David Cay Johnston

David Cay Johnston is a Pulitzer prize-winning journalist, now retired from The New York Times. He is co-founder of DCReport.org, which covers what Trump does, not what he tweets.

Recent Articles

Tax Evasion Exposed

Senator Carl Levin was the Senate's exemplary investigator of corporate tax scams. 

AP Photo/Evan Vucci A lot of what we know about tax avoidance and evasion is courtesy of Senator Carl Levin's work as chairman of the Permanent Subcommittee on Investigations. Financial Exposure: Carl Levin's Senate Investigations into Finance and Tax Abuse By Elise J. Bean Palgrave Macmillan This article appears in the Fall 2018 issue of The American Prospect. Subscribe here . S enator Carl Levin of Michigan, who retired in 2015, was one of the Senate’s legendary workhorse progressives. He used his chairmanship of the Permanent Subcommittee on Investigations to probe the corruption of American capitalism as enabled by feeble or complicit government policies. One of his prime subjects was tax evasion. Indeed, a lot of what we know about techniques of tax avoidance and evasion is courtesy of Levin’s work and that of his staff. For 15 years, Elise Bean, a lawyer educated at the University of Michigan, worked as an investigator and then staff director and chief counsel for Levin’s...

Too Big to Fail. Not Too Strong.

Nomi Prins’s new book traces America’s propping up of banks since the robber barons.

F rom Andrew Mellon’s nearly 11 years as Treasury secretary under Presidents Warren G. Harding, Calvin Coolidge, and Herbert Hoover to our time, when Timothy Geithner went from financial regulator at the New York Federal Reserve to Treasury secretary to investment executive, journalists have often employed the image of a revolving door to describe the flow of bankers between Wall Street and the U.S. Department of the Treasury. But few know that the White House and the Treasury are, arguably, a single building. A tunnel connects 1500 Pennsylvania Avenue with 1600. Presidents use this passageway to slip visitors in and out of the Oval Office. prinstall.jpg Nomi Prins, in her new history All the Presidents’ Bankers , does not say it in so many words. But she shows that the tunnel from the White House to the Treasury extends, metaphorically, for 226 miles to Lower Manhattan. Prins digs into presidential libraries and national archives and mines a shelf of books. She also knows Wall Street...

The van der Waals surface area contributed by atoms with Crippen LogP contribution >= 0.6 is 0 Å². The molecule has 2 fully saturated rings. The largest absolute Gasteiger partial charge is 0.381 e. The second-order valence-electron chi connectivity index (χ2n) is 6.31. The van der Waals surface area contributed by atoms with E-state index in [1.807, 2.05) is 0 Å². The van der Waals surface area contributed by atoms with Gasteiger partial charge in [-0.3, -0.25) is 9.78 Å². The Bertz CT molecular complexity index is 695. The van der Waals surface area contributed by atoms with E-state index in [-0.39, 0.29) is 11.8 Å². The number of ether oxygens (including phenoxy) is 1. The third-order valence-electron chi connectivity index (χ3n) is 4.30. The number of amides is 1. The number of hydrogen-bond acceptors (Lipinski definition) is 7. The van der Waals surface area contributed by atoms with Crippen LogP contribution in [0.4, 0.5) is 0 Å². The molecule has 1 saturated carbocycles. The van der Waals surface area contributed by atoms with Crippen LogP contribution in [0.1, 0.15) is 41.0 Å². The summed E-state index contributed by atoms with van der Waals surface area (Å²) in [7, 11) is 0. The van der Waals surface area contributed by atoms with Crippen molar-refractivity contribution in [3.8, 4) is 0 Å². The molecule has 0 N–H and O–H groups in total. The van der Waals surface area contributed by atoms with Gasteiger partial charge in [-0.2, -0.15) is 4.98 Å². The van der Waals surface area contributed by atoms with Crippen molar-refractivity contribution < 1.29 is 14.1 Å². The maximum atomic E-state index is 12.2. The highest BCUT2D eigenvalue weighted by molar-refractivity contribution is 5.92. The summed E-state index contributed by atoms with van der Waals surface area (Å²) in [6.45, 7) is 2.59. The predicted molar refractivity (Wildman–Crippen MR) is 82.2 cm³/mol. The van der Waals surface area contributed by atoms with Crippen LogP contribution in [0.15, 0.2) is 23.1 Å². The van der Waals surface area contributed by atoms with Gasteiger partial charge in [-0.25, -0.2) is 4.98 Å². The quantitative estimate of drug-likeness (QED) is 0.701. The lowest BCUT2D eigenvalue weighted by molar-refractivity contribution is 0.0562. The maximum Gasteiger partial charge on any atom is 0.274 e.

We Shall Overwhelm

AP Images/J. Scott Applewhite
AP Images/J. Scott Applewhite F our years ago, the modern Tea Party seemed to emerge from nowhere, leaving journalists bewildered and the public with few reference points to understand seemingly spontaneous rallies by middle-class people seeking lower tax rates. A search for the phrase “tea party” in connection with “politics” in major newspapers yielded fewer than 100 mentions in 2008—and when the words did appear linked together, they suggested studied formality and decorum. The next year, they appeared more than 1,500 times, often connected to “protest demonstration.” But little was spontaneous about the new party. “Social movements that explicitly defend the interests of the rich and the almost-rich have been a recurring feature of American politics,” Isaac William Martin, a sociologist at the University of California, San Diego, reminds us in his new book, Rich People’s Movements: Grassroots Campaigns to Untax the One Percent . “Such movements shook the American polity before the...

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